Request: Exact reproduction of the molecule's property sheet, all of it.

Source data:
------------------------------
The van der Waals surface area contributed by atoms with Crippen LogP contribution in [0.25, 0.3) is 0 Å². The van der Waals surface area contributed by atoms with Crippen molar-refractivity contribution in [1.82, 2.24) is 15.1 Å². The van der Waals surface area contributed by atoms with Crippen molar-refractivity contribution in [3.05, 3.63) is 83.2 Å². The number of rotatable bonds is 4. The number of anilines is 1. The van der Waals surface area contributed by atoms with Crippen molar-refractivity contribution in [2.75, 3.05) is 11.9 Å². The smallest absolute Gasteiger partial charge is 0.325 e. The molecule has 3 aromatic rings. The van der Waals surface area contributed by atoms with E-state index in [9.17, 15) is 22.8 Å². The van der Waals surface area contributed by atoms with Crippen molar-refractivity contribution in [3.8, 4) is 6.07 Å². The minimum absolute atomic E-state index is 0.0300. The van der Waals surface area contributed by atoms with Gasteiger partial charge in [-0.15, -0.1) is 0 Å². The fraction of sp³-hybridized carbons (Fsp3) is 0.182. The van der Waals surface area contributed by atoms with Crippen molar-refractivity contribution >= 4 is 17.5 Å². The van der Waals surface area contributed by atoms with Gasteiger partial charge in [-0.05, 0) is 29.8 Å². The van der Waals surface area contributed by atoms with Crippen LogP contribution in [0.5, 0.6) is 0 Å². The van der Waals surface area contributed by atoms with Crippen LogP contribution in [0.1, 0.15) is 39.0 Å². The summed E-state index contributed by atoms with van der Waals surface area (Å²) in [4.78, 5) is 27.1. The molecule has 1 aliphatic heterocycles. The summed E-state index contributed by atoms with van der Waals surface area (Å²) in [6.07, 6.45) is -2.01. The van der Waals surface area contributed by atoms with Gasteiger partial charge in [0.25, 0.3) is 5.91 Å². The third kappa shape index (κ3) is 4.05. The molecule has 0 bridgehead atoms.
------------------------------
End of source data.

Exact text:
The van der Waals surface area contributed by atoms with Crippen LogP contribution in [0.25, 0.3) is 0 Å². The van der Waals surface area contributed by atoms with Crippen molar-refractivity contribution in [1.82, 2.24) is 15.1 Å². The van der Waals surface area contributed by atoms with Crippen molar-refractivity contribution in [3.05, 3.63) is 83.2 Å². The number of rotatable bonds is 4. The number of anilines is 1. The van der Waals surface area contributed by atoms with Crippen molar-refractivity contribution in [2.75, 3.05) is 11.9 Å². The smallest absolute Gasteiger partial charge is 0.325 e. The molecule has 3 aromatic rings. The van der Waals surface area contributed by atoms with E-state index in [9.17, 15) is 22.8 Å². The van der Waals surface area contributed by atoms with Crippen molar-refractivity contribution in [3.8, 4) is 6.07 Å². The minimum absolute atomic E-state index is 0.0300. The van der Waals surface area contributed by atoms with Gasteiger partial charge in [-0.15, -0.1) is 0 Å². The fraction of sp³-hybridized carbons (Fsp3) is 0.182. The van der Waals surface area contributed by atoms with Crippen molar-refractivity contribution >= 4 is 17.5 Å². The van der Waals surface area contributed by atoms with Gasteiger partial charge in [-0.05, 0) is 29.8 Å². The van der Waals surface area contributed by atoms with Crippen LogP contribution in [0.5, 0.6) is 0 Å². The van der Waals surface area contributed by atoms with Crippen LogP contribution in [0.1, 0.15) is 39.0 Å². The summed E-state index contributed by atoms with van der Waals surface area (Å²) in [4.78, 5) is 27.1. The molecule has 1 aliphatic heterocycles. The summed E-state index contributed by atoms with van der Waals surface area (Å²) in [6.07, 6.45) is -2.01. The van der Waals surface area contributed by atoms with Gasteiger partial charge in [0.25, 0.3) is 5.91 Å². The third kappa shape index (κ3) is 4.05. The molecule has 0 bridgehead atoms.